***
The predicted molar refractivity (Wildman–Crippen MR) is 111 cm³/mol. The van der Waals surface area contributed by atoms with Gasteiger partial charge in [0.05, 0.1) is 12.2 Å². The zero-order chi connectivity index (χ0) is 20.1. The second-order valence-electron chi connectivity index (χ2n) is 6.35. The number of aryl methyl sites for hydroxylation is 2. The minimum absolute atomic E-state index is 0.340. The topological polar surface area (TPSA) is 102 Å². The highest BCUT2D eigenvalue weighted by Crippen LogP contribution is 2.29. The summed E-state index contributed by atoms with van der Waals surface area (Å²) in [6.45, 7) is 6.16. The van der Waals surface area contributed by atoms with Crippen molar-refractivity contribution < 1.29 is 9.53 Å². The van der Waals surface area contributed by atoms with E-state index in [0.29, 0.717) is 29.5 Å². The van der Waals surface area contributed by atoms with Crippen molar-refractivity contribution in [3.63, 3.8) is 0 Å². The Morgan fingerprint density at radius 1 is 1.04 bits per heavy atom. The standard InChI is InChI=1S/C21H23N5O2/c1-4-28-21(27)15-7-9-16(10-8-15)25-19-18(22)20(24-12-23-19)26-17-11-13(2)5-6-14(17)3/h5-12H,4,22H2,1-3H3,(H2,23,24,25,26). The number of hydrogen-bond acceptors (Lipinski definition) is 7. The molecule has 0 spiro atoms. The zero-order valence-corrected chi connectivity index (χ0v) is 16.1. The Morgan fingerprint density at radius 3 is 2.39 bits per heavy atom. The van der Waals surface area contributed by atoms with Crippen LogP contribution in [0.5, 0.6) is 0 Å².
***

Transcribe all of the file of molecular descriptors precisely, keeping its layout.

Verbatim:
The predicted molar refractivity (Wildman–Crippen MR) is 111 cm³/mol. The van der Waals surface area contributed by atoms with Gasteiger partial charge in [0.05, 0.1) is 12.2 Å². The zero-order chi connectivity index (χ0) is 20.1. The second-order valence-electron chi connectivity index (χ2n) is 6.35. The number of aryl methyl sites for hydroxylation is 2. The minimum absolute atomic E-state index is 0.340. The topological polar surface area (TPSA) is 102 Å². The highest BCUT2D eigenvalue weighted by Crippen LogP contribution is 2.29. The summed E-state index contributed by atoms with van der Waals surface area (Å²) in [6.45, 7) is 6.16. The van der Waals surface area contributed by atoms with Crippen molar-refractivity contribution < 1.29 is 9.53 Å². The van der Waals surface area contributed by atoms with E-state index in [0.29, 0.717) is 29.5 Å². The van der Waals surface area contributed by atoms with Crippen molar-refractivity contribution in [3.63, 3.8) is 0 Å². The Morgan fingerprint density at radius 1 is 1.04 bits per heavy atom. The standard InChI is InChI=1S/C21H23N5O2/c1-4-28-21(27)15-7-9-16(10-8-15)25-19-18(22)20(24-12-23-19)26-17-11-13(2)5-6-14(17)3/h5-12H,4,22H2,1-3H3,(H2,23,24,25,26). The number of hydrogen-bond acceptors (Lipinski definition) is 7. The molecule has 0 spiro atoms. The zero-order valence-corrected chi connectivity index (χ0v) is 16.1. The Morgan fingerprint density at radius 3 is 2.39 bits per heavy atom. The van der Waals surface area contributed by atoms with Crippen LogP contribution in [0.5, 0.6) is 0 Å².